It’s great to see someone you coached make it to the big time.
Sometimes, the excitement makes it hard to describe how that feels.
“It means so much,” said Ossining Pride basketball coach Mike Casey, about one of his former players, Obi Toppin, being drafted in November by the New York Knicks. “I am almost speechless, in a sense.”
Amping up the excitement for Coach Casey, as well as all of Ossining, and local fans in general, is that Obadiah Richard Toppin was the overall No. 8 pick in the first round of the 2020 National Basketball Association draft.
“We are so proud of what he has done,” said Coach Casey, “and of all his accomplishments.”
Those accomplishments for the 6’ 9” power forward, out of the University of Dayton (Ohio), include being named the 2020 National College Player of the Year and Atlantic 10 Conference Player of the Year, as a redshirt sophomore. In 2019, as a redshirt freshman, he was Atlantic 10 Rookie of the Year. (Redshirt players have sat out a year without sacrificing eligibility to still play four years of college ball.)
This past season at Dayton, he averaged 20 points and 7.5 rebounds per game, both team highs. The Flyers finished 29-2 overall and 18-0 in the Atlantic 10.
Until Covid canceled the spring 2020 edition of March Madness, Dayton was in prime position to be chosen as one of the top four seeds in the NCAA Basketball Tournament.
Ossining Athletic Director James Dennett was thrilled about Toppin making it to the bright lights of New York City.
“The school district is elated that Obi made it to the ‘big time’ in New York,” Dennett said. “He has worked so hard to get to where he is today. He is a great a player and an even better person. He is a role model for how to play and live life, with grace and appreciation for all those who have helped him become an NBA player.”
Dennett expects plenty of people from Ossining to make the short trip to Madison Square Garden in midtown Manhattan to watch Obi and the Knicks, which in recent years have needed all the help on the court they can get.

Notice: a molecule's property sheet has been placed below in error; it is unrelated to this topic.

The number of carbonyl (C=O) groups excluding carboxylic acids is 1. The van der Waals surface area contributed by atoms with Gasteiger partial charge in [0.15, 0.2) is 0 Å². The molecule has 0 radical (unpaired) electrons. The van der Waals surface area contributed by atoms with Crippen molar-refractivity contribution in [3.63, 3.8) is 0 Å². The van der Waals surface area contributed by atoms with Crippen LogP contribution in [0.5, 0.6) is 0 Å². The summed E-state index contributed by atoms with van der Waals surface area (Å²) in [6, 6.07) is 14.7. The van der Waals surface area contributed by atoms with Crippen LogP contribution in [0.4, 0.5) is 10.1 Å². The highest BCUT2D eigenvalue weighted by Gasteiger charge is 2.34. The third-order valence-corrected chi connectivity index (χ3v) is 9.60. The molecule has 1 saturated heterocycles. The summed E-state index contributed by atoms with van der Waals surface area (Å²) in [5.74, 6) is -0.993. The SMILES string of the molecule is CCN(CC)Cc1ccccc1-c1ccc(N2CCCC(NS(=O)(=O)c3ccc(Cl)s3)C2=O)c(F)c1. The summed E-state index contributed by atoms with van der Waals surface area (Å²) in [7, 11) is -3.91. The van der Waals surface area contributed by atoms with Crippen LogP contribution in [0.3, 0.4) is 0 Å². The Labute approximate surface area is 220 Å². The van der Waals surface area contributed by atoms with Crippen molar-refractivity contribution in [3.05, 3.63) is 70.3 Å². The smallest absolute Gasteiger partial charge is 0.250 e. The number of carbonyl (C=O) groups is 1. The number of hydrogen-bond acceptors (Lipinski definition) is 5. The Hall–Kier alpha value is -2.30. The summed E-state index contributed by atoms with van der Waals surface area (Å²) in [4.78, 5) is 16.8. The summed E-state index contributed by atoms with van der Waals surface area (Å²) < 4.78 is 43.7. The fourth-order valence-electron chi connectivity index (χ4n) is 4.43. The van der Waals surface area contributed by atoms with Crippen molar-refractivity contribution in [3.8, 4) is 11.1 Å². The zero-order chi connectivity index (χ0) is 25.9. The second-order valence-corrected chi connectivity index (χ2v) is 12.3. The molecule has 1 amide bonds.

“Ossining will be sporting the Toppin Knick [No. 1] jersey,” Dennett said. “Knicks’ attendance from the Westchester region will definitely increase.”
Coach Casey was a captain and a guard at Hendrick Hudson High School in Cortlandt (Class of 1996), where he played against long-time NBA standout Elton Brand of Peekskill. Casey believes it won’t take too long for Toppin to win over Knick fans hungry for new star power.
“I’m excited, as most Knick fans are,” Casey said. “I know we need the point-guard position to be filled, but with Obi’s personality, his hard work, and his determination, I really feel that Knick fans are going to gravitate towards him, and love and support him, like they do, with any hard-working player. Just being a long-time New Yorker, and Obi, being originally from Brooklyn, the city is just going to surround him, and love him, as one of their own.”
Dennett, like many others in Ossining, is thrilled that Toppin has taken his A game to the NBA.
“Obi is a professional athlete who will always remain true to who he is — humble and grateful,” Dennett said. “I had the privilege to watch him grow, as a student and athlete. Ossining is full of pride for him and his family.”
Casey coached Toppin his 2016 senior year at Ossining. Toppin helped the Pride to a 17-5 overall record and 9-1 league mark, while averaging 19.4 points and 5.8 rebounds per game.
“Obi was a big part of our success,” Casey said. “My first year of coaching at Ossining was one of the highest win totals (17) for a season in program history. We hadn’t been league champs in more than a decade, and he led us to that [title game].
Casey has appreciated “the messages and the outpouring that I have gotten, not only from coaches in the area, but from former players, which is, as a coach, the most important. Just to hear what fond memories they have, not only of Obi, but, obviously, of that season.”
Casey vividly remembers the type of player Toppin was that season.
“Obi was a very athletic player for us,” Casey said. “He was a slasher, who could easily get to the rim. He was most comfortable on the perimeter, where he shot close to 50 percent beyond the [three point] arc.”
In between Ossining and Dayton, Toppin attended Mt. Zion, a prep school in Baltimore.
“When he left Ossining, no D1 [Division 1] offers — two colleges were after him, but nothing big-time,” Casey said. “He and his family had connections at Mt. Zion, and it ended up being a wonderful fit.”
Obi isn’t the only Toppin who has gone on to Division 1 college basketball. His younger brother Jacob Toppin, a 2018 Ossining graduate who was an All-Conference player for the Pride, is now a sophomore forward at the University of Kentucky.
“They are both late bloomers, they are both similar players,” Casey said. “What I am expecting to see out of Jacob at Kentucky is the same thing we saw develop out of Dayton with Obi.“
Mike Sabini is a freelance writer based in Northern Westchester.